On-Policy Methods

Goal Given simulations $$s_0, a_1, r_1, s_1, a_2, r_2, s_2, \dots, a_n, r_n, s_n$$ from a specific policy $\pi$, estimate $Q_\pi(s,a)$.

One way is to compute the expected utility from the simulations: $$u_t = r_t + \gamma r_{t+1} + \gamma^2 r_{t+2} + \dots$$ $$\hat Q_\pi(s,a) = \text{average of } u_t \text{ where } (s_{t-1}, a_t) = (s,a)$$ Equivalently, we can use the following algorithm to compute $\hat Q_\pi(s,a)$:

Algorithm (Model-free Monte Carlo)

  • For each $(s,a,u)$ from the simulation:
    • Let $$\eta = \frac{1}{1 + \text{number of updates to }(s,a)}$$
    • Update using interpolation $$\hat Q_\pi(s,a) \gets (1-\eta)\hat Q_\pi(s,a) + \eta u$$ or equivalently, update using "gradient" update $$\hat Q_\pi(s,a) \gets \hat Q_\pi(s,a) - \eta\crab{\hat Q_\pi(s,a) - u}$$

In Model-free Monte Carlo, we have to compute $u$, which is expensive. As an alternative, SARSA approximates $u$ using the current reward plus the estimate of future reward.

Algorithm (SARSA)

  • For each $(s,a,r,s',a')$ from the simulation:
    • Let $$\eta = \frac{1}{1 + \text{number of updates to }(s,a)}$$
    • Update using interpolation $$\hat Q_\pi(s,a) \gets (1-\eta)\hat Q_\pi(s,a) + \eta\crab{r + \gamma \hat Q_\pi(s',a')}$$

Off-Policy Methods

Goal Given simulations $$s_0, a_1, r_1, s_1, a_2, r_2, s_2, \dots, a_n, r_n, s_n$$ from some policy, find the optimal policy and values.

There are 2 ways to do this. One way is model-based Monte Carlo, which recovers the MDP before computing $\pi_\Mr{opt}$ and $V_\Mr{opt}$. The $T$ and $R$ of the MDP can be approximated as $$\hat T(s,a,s') = \frac{\Mr{count}(s,a,s')}{\Mr{count}(s,a)}$$ $$\hat R(s,a,s') = \text{average of } r \text{ in sequences } (s,a,r,s')$$ Then we can use value iteration or policy iteration to find the optimal policy and values.

The other way, Q-learning, approximates the optimal values directly without finding $T$ and $R$.

Algorithm (Q-Learning)

  • For each $(s,a,r,s')$:
    • Update $$\hat Q_\Mr{opt}(s,a) \gets (1-\eta)\hat Q_\Mr{opt}(s,a) + \eta\crab{r + \gamma \hat V_\Mr{opt}(s')}$$ where $$\hat V_\Mr{opt}(s') = \max_{a'\in A(s')} \hat Q_\Mr{opt}(s',a')$$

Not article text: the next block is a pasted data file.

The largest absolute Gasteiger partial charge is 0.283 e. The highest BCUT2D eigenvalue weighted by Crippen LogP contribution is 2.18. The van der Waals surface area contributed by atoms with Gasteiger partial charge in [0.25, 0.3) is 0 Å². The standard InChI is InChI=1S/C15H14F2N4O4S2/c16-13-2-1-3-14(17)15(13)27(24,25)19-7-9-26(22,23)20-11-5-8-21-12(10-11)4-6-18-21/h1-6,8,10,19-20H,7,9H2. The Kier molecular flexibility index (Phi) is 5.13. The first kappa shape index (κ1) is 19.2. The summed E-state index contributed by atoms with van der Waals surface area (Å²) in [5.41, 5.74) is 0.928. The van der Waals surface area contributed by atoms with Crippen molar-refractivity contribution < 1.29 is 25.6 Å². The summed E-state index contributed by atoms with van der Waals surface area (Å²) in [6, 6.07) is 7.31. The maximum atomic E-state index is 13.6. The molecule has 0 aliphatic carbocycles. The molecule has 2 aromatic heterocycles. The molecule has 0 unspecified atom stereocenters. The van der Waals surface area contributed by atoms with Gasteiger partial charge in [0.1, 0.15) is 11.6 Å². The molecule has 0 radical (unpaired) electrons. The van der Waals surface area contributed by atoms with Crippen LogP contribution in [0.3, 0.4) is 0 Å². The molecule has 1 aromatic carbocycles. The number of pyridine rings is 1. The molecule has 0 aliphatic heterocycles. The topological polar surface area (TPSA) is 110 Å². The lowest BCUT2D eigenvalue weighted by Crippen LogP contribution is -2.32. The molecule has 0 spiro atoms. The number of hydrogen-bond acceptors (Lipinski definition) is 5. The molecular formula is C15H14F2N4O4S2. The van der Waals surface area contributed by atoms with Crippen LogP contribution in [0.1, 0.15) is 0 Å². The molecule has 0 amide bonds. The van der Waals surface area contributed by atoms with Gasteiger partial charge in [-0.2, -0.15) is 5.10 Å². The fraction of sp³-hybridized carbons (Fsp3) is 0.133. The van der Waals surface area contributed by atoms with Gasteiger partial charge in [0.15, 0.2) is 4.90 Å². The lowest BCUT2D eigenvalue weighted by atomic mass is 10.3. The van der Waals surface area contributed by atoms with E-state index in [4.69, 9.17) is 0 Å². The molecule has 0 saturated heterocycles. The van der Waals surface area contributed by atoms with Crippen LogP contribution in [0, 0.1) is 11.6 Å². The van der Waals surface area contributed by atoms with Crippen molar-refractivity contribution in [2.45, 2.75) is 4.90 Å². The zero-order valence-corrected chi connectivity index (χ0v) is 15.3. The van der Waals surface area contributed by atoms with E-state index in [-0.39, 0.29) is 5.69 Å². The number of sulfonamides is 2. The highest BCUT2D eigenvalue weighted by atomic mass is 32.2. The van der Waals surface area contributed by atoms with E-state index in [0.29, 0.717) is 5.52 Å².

Again, $V_\Mr{opt}$ and $\pi_\Mr{opt}$ can be recovered from $Q_\Mr{opt}$.

Exploration vs. Exploitation

Consider the policy $\pi_\Mr{act}$, which is used to generate simulations.

If we use $\pi_\Mr{act} = \pi$ to generate all simulations (exploitation), we may not be covering all states. To discover new states, we should make our agent perform random actions from time to time (exploration). But if we are too random, we may not get good states very often.

One common solution is epsilon-greedy policy: $$\pi_\Mr{act}(s) = \cases{\argmax_{a\in A(s)}\hat Q_\Mr{opt}(s,a) & \text{with probability } 1-\epsilon \\ \text{random action from } A(s) & \text{with probability } \epsilon}$$

Function Approximation

To generalize better on large state spaces, we can make an assumption that $$\hat Q_\Mr{opt}(s,a;w) = w\cdot \phi(s,a)$$ for some weight vector $w$ and feature function $\phi$. This is called function approximation. Q-learning becomes gradient descent:

  • For each $(s,a,r,s')$:
    • Update $$w \gets w - \eta\crab{\hat Q_\Mr{opt}(s,a;w) - \nail{r + \gamma\hat V_\Mr{opt}(s')}}\phi(s,a)$$ where $$\hat V_\Mr{opt}(s') = \max_{a'\in A(s')} \hat Q_\Mr{opt}(s',a')$$

This is basically gradient descent on $w$.

The function approximation can be replaced with any prediction function $f:S\times A \to \RR$ (e.g., neural network).


  • CS221 slides
Exported: 2016-07-13T02:05:22.238723